Anatomy of pedagogy

25th September 1998 at 01:00
What makes a good teacher of literacy? Karen Thornton reports on the search for greater effectiveness

They are usually their school's English co-ordinator, have made good use of external in-service training, and use their classroom walls as teaching tools.

Effective teachers of primary literacy are not born, they evolve - by having time to reflect on their classroom practice and develop their own teaching philosophies, according to new research.

And while they may not be able to pick out their phonemes from their onsets and rimes, that kind of knowledge of language is implicit in their teaching and they are good at conveying it to their pupils.

Effective Teachers of Literacy, commissioned by the Teacher Training Agency, questioned 228 effective teachers and looked at 26 in detail. The results were compared to a control group of less effective literacy teachers, mainly maths co-ordinators.

The report, produced by researchers from Plymouth and Exeter universities, has implications for the content of initial teacher training and continuing professional development courses.

According to David Wray, one of the report's authors, the key - and new - finding of the two-year research project relates to how effective teachers of literacy use their knowledge of language.

Research in other subjects, such as science and music, has suggested that the most effective teachers are those with the best subject knowledge.

But the TTA research found that effective literacy teachers, while having good subject knowledge, could not express it in an abstract way separate from their teaching.

"It did not seem to be the case that the teachers selected appropriate ways to represent (pedagogy) pre-existing knowledge (content) to children.

"Rather, they appeared to know and understand the material in the form in which they taught it to the children, which was usually as material which helped these children read and write," says the report.

"The effective teachers' knowledge about content and their knowledge about teaching and learning strategies were integrated. They may once have known this material differently. But, through experience of teaching it, their knowledge seemed to have become totally embedded in and banded by their teaching practices."

Teachers themselves said they found in-service courses on specific subject content, such as grammar and linguistic terms and devices, of little relevance to their classroom practice.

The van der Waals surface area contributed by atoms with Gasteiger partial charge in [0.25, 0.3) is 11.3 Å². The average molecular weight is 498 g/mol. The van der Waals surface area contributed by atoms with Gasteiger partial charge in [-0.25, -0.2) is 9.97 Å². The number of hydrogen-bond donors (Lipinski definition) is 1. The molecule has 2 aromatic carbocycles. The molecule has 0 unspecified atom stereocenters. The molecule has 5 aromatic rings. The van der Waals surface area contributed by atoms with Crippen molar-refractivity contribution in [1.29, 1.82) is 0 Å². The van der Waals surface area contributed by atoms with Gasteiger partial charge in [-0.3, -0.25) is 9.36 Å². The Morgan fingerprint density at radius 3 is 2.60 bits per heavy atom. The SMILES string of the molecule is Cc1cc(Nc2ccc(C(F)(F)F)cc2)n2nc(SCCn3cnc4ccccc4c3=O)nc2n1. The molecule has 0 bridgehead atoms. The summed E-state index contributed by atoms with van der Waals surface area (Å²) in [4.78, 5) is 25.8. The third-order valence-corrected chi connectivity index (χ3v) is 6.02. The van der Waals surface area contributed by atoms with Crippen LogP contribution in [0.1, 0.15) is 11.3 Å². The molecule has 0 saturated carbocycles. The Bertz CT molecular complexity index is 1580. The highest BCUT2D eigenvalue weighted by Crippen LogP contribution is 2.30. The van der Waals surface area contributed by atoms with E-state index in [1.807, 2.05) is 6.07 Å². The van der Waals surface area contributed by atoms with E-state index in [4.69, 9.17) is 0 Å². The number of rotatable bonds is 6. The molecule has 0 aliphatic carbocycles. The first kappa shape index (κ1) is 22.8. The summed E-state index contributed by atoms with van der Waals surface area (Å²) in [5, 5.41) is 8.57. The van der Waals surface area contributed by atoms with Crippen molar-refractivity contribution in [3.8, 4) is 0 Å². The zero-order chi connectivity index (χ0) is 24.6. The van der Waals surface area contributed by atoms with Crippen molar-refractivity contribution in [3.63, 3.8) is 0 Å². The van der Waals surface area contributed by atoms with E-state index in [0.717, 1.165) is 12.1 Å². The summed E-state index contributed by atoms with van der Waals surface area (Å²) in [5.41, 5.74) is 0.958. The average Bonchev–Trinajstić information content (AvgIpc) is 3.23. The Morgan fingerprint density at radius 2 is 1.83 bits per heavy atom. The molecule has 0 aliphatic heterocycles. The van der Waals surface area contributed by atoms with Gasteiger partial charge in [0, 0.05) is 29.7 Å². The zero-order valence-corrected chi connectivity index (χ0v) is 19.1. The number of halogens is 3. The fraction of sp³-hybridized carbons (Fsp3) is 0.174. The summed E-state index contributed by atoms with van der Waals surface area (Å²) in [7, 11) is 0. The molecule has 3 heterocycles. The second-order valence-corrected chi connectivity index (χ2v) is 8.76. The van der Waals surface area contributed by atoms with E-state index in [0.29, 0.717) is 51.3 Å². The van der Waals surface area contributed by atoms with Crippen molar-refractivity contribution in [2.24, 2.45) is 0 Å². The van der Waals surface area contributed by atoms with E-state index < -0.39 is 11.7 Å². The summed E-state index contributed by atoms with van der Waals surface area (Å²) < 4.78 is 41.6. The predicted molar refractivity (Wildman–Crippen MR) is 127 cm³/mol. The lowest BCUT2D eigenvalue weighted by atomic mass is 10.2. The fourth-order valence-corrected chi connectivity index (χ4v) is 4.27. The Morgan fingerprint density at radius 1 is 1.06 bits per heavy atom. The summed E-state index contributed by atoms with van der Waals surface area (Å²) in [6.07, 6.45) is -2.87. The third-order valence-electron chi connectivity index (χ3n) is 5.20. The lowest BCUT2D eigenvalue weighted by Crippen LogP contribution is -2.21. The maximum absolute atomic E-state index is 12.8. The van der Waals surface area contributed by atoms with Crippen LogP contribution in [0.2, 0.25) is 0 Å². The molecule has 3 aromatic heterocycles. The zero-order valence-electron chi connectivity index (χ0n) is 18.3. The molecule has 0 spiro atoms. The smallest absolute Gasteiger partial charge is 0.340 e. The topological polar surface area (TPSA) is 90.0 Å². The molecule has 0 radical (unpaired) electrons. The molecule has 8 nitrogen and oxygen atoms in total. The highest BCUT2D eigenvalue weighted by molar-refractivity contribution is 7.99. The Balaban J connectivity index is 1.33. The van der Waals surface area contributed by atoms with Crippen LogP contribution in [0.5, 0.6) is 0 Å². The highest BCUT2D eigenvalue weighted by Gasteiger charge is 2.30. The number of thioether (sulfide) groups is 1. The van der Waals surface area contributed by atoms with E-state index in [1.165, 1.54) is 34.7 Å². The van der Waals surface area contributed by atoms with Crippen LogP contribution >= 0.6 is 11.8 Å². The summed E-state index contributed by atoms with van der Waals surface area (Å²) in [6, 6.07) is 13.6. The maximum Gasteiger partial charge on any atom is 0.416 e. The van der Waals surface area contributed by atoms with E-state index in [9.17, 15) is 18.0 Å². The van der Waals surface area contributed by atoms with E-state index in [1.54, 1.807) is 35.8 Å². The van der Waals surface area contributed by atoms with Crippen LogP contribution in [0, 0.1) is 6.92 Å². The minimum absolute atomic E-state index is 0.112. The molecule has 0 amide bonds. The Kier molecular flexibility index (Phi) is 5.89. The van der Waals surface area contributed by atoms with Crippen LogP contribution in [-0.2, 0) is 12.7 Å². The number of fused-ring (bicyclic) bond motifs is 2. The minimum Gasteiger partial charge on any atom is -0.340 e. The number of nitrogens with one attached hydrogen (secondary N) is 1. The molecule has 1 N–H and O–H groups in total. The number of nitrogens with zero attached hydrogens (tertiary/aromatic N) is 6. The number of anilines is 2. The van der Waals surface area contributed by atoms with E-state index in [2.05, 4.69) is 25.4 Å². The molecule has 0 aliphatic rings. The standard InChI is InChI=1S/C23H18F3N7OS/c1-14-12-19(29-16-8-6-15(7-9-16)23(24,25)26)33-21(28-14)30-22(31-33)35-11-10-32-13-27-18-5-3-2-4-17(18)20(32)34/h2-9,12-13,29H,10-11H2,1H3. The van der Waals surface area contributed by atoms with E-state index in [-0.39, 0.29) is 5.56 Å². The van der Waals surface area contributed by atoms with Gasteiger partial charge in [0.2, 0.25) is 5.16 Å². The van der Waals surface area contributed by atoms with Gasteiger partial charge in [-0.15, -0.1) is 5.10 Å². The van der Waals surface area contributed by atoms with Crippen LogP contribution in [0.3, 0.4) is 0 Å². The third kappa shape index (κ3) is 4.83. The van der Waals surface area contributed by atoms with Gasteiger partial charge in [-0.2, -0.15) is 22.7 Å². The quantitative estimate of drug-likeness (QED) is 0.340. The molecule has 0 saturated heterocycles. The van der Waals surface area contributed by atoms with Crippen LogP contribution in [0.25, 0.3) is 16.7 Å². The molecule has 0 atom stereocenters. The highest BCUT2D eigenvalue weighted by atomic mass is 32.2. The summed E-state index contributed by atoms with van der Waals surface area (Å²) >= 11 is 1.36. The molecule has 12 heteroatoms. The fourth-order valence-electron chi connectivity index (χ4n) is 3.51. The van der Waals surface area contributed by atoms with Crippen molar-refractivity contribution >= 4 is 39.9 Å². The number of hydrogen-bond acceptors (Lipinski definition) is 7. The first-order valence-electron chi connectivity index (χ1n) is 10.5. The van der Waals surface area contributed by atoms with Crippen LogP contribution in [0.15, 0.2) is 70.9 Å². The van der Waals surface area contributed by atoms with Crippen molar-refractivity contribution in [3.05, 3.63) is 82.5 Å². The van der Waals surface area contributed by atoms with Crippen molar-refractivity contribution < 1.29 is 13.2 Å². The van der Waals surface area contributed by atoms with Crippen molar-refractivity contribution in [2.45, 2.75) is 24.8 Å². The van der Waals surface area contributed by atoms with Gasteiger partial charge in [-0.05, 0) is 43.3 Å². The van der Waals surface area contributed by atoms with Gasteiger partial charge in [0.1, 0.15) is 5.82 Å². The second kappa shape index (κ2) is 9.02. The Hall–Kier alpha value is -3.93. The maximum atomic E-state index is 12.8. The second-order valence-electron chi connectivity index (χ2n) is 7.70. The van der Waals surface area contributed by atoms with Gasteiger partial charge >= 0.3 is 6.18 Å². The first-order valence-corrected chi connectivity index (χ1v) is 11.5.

"I was OK on it straight after the course, but it is impossible to remember for some reason. I really believe it's because it simply isn't how we do it in class," said one.

The report suggests professional development should focus less on teachers' subject knowledge and more on how that knowledge is conveyed in the classroom.

That may also apply to initial teacher training, where the new curriculum emphasises students' technical subject knowledge. David Wray is a little concerned the focus may be moving too much towards subject content, given the research findings.

"Teachers didn't know it (subject knowledge) in that explicit way - they knew it implicitly through the pedagogy," he said.

Teacher-training courses could support the development of more effective literacy teaching by ensuring students work on an extended literacy project of some kind, he added.

The effective teachers in the TTA report were likely to have undertaken such projects - an experience which helped them develop more coherent personal philosophies about literacy teaching.

The effective teachers also highlighted the importance of good, external in-service training - and, as most were English co-ordinators, had privileged access to it.

Mr Wray said: "Although being the English co-ordinator is a good thing for the co-ordinator and ramps up their expertise, it doesn't seem to do much for the other teachers in the school.

"Most of the funding and targeting has been geared towards subject specialists. There is evidence now that that is not enough - you have got to target others. Literacy is not something one person in the school can be good at; it's so crucial to the enterprise that everyone has to have expertise in it."

* The TTA plans to issue a summary of the report's findings shortly. The full 125-page report is available from David Wray, Schools of Education, University of Exeter, Exeter EX1 2LU, telephone 01392 262973.


* Are usually English co-ordinators.

* Have had high quality external in-service training.

* Are often members of support groups, such as English co-ordinators' groups.

* Have had time - often via involvement in project work - to reflect on their classroom practice.

* Have developed their own, coherent philosophy of literacy teaching.

* Teach grammar, sentence construction and phonics but in the context of improving children's reading and writing.

The report suggests:

* Rotating the English co-ordinator's role to spread expertise among other teachers.

* Redirecting some in-service funding towards support groups.

* Encouraging teachers to become more involved in education research.

* Concentrating less on teachers' subject knowledge in in-service training and more on how subject knowledge is taught to children.

* Engaging student teachers in small-scale research or project-based learning.

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